Financial Literacy for Everyone

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What steps are you taking to protect your identity? Credit and debit cards give you flexibility and purchasing power, but as with any sensitive information, they require extra security precautions. You wouldn't leave cash lying around, so it's important to secure your financial information as well. In order to lower your chances of becoming a victim of identity theft, review these basics.

Identity Theft Basics

Know your rights in the event of fraud.

  • You aren't liable for unauthorized purchases. All major credit and debit card issuers provide zero-liability guarantees against unauthorized charges. So if fraud is committed, you're likely to be covered.
  • Credit or debit? Credit cards make security breaches easier to address. With a credit card, you have plenty of time to notice unauthorized charges, notify their issuer, and have them removed.
  • What about cash or prepaid cards? Unfortunately, if your cash is stolen, there's little that can be done except filing a report with the police. Prepaid cards are similar to debit cards, but instead of being linked to a bank account, they are linked to reloadable prepaid accounts. Treat your prepaid card like cash, and keep it in a secure place.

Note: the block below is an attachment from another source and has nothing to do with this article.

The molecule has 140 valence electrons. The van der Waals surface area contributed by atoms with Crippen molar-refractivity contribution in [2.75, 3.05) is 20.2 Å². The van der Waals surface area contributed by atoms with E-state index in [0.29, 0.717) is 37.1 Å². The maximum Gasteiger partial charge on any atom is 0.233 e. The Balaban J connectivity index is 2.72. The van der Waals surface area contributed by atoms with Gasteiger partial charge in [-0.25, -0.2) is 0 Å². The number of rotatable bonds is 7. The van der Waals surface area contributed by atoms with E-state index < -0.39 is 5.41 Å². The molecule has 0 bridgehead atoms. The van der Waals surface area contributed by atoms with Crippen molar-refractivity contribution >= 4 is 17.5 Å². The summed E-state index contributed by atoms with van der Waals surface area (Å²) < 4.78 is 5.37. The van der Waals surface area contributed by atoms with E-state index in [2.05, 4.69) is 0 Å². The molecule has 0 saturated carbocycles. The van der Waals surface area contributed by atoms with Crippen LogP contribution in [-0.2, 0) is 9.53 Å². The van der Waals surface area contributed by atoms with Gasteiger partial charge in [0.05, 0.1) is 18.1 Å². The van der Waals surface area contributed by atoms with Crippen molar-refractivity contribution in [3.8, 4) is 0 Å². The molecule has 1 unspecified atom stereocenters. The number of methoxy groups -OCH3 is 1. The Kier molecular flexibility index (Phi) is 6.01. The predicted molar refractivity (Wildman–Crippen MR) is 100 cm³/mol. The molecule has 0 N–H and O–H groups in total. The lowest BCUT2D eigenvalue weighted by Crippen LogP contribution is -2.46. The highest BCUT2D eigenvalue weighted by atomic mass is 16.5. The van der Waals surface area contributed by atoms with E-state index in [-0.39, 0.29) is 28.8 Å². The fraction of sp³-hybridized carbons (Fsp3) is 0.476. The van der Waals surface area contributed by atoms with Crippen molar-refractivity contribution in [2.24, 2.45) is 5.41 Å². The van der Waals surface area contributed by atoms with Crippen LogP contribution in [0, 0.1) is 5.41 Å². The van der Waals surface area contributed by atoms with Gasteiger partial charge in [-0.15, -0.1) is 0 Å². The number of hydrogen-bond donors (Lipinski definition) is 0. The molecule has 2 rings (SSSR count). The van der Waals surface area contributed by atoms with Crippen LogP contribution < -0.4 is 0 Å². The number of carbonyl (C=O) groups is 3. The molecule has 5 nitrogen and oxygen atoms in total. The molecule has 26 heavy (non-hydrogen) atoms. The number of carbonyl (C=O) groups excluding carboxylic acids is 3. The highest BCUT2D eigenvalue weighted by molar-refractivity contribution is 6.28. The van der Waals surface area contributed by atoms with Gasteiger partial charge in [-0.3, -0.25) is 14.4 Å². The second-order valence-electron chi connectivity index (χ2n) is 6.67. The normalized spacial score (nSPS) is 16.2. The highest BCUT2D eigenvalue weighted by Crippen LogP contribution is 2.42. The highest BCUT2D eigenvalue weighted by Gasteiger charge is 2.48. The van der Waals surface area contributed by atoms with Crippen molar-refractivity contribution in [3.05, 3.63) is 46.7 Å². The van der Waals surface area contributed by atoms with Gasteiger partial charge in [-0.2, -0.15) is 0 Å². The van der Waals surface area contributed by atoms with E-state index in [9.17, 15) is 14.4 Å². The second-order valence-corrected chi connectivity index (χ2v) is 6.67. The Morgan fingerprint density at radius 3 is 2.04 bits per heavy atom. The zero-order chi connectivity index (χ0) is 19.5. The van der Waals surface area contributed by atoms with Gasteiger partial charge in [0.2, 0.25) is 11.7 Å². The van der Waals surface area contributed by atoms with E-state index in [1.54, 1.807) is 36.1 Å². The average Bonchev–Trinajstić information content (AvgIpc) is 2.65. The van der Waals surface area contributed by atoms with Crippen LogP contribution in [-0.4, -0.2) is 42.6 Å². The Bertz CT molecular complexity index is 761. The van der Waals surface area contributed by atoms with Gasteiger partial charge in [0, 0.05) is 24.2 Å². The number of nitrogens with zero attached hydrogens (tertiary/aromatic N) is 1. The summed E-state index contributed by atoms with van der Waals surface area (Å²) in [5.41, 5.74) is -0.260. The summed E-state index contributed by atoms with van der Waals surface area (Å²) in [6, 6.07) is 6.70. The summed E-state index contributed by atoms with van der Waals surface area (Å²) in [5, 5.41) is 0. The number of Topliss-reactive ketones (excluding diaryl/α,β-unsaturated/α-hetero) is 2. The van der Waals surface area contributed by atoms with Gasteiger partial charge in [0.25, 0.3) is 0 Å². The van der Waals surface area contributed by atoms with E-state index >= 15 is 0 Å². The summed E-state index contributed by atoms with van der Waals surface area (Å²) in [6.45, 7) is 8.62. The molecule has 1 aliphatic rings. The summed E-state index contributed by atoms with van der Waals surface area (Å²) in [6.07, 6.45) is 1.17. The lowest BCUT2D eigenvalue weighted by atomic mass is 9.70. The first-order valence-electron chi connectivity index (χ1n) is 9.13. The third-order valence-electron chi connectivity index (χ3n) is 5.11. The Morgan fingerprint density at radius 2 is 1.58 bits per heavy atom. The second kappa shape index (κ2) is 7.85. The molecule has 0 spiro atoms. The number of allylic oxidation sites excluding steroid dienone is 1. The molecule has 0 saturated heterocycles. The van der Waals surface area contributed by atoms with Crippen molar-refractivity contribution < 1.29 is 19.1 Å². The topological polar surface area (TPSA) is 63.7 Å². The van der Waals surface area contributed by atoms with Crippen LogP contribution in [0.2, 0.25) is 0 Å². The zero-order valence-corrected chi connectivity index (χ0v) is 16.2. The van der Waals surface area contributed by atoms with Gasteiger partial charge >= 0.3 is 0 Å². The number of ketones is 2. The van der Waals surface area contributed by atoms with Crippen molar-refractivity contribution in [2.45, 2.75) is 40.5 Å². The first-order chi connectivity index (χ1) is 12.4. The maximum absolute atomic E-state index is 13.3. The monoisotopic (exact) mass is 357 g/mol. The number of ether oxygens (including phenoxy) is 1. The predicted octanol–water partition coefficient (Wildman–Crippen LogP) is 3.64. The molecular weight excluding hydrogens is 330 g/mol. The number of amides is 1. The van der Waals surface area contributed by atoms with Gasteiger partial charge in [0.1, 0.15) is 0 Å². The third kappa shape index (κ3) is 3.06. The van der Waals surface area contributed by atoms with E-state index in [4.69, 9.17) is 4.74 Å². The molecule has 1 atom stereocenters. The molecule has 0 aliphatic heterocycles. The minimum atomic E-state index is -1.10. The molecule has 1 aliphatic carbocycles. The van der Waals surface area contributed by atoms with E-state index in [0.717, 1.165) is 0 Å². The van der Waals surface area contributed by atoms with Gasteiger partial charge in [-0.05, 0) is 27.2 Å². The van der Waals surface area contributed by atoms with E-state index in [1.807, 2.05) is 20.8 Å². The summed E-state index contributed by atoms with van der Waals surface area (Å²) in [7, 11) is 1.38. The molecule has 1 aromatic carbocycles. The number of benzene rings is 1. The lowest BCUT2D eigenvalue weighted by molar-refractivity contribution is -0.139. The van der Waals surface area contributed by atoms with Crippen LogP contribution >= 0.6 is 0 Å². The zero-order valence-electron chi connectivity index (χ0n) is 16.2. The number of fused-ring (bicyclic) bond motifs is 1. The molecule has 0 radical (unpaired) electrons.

Take steps to safeguard your personal finances.

  • Check your credit report for inaccuracies. You are entitled to a free copy of your credit report every 12 months. Request your report regularly to make sure you're aware of any changes. This way, you're more likely to catch any errors.
  • Keep your Social Security Number (SSN) private. Give your SSN only to reputable companies after you have contacted them, not after they have contacted you. Remember that sharing your SSN through email or text can put it at risk.
  • Protect financial documents and mail. Do you shred old bills or credit card statements? Shredding your documents helps protect any personal information from getting into the wrong hands. Similarly, if you are on vacation, place a postal hold on your mail until you return.
  • Practice smart online security. Are you using the same password or a variation of the same one for several accounts? If so, that can make multiple accounts vulnerable. Use secure passwords, do not share them with others and change them regularly. If you need to enter financial information online, disclose it only on secure websites. Consider applications to generate passwords and store your sensitive online information.

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